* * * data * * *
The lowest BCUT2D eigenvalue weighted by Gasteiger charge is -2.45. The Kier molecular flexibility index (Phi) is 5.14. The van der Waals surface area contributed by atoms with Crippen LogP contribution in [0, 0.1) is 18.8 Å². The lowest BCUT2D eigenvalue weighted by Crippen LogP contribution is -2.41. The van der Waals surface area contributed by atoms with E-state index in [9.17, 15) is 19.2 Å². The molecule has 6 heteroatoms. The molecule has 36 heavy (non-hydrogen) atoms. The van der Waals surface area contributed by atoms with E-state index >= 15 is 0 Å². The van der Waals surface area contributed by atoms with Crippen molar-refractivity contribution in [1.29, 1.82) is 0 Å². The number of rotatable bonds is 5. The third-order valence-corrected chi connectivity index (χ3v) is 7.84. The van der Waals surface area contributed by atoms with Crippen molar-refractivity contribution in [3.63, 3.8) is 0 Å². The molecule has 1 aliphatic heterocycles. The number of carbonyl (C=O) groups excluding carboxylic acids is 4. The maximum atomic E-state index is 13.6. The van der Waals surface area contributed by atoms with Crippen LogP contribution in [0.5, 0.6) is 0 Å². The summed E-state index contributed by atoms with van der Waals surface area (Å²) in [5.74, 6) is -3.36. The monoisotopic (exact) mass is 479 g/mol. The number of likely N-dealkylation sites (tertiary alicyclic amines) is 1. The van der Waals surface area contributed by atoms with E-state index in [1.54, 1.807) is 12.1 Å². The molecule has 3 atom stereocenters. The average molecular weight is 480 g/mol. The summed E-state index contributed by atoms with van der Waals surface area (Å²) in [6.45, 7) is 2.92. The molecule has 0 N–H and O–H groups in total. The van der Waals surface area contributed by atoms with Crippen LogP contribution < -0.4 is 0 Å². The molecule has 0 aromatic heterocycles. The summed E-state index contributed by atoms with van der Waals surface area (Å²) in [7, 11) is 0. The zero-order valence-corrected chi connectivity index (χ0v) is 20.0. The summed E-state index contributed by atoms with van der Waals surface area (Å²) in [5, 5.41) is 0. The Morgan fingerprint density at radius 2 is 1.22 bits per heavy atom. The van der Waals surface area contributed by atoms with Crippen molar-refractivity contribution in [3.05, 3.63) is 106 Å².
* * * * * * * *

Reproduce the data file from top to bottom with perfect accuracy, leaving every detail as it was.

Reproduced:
The lowest BCUT2D eigenvalue weighted by Gasteiger charge is -2.45. The Kier molecular flexibility index (Phi) is 5.14. The van der Waals surface area contributed by atoms with Crippen LogP contribution in [0, 0.1) is 18.8 Å². The lowest BCUT2D eigenvalue weighted by Crippen LogP contribution is -2.41. The van der Waals surface area contributed by atoms with E-state index in [9.17, 15) is 19.2 Å². The molecule has 6 heteroatoms. The molecule has 36 heavy (non-hydrogen) atoms. The van der Waals surface area contributed by atoms with E-state index >= 15 is 0 Å². The van der Waals surface area contributed by atoms with Crippen molar-refractivity contribution in [1.29, 1.82) is 0 Å². The number of rotatable bonds is 5. The third-order valence-corrected chi connectivity index (χ3v) is 7.84. The van der Waals surface area contributed by atoms with Crippen molar-refractivity contribution in [3.63, 3.8) is 0 Å². The molecule has 1 aliphatic heterocycles. The number of carbonyl (C=O) groups excluding carboxylic acids is 4. The maximum atomic E-state index is 13.6. The van der Waals surface area contributed by atoms with Crippen LogP contribution in [0.5, 0.6) is 0 Å². The summed E-state index contributed by atoms with van der Waals surface area (Å²) in [5.74, 6) is -3.36. The monoisotopic (exact) mass is 479 g/mol. The number of likely N-dealkylation sites (tertiary alicyclic amines) is 1. The van der Waals surface area contributed by atoms with E-state index in [1.54, 1.807) is 12.1 Å². The molecule has 3 atom stereocenters. The average molecular weight is 480 g/mol. The summed E-state index contributed by atoms with van der Waals surface area (Å²) in [6.45, 7) is 2.92. The molecule has 0 N–H and O–H groups in total. The van der Waals surface area contributed by atoms with Crippen LogP contribution < -0.4 is 0 Å². The molecule has 0 aromatic heterocycles. The summed E-state index contributed by atoms with van der Waals surface area (Å²) in [7, 11) is 0. The zero-order valence-corrected chi connectivity index (χ0v) is 20.0. The summed E-state index contributed by atoms with van der Waals surface area (Å²) in [5, 5.41) is 0. The Morgan fingerprint density at radius 2 is 1.22 bits per heavy atom. The van der Waals surface area contributed by atoms with Crippen molar-refractivity contribution in [3.05, 3.63) is 106 Å².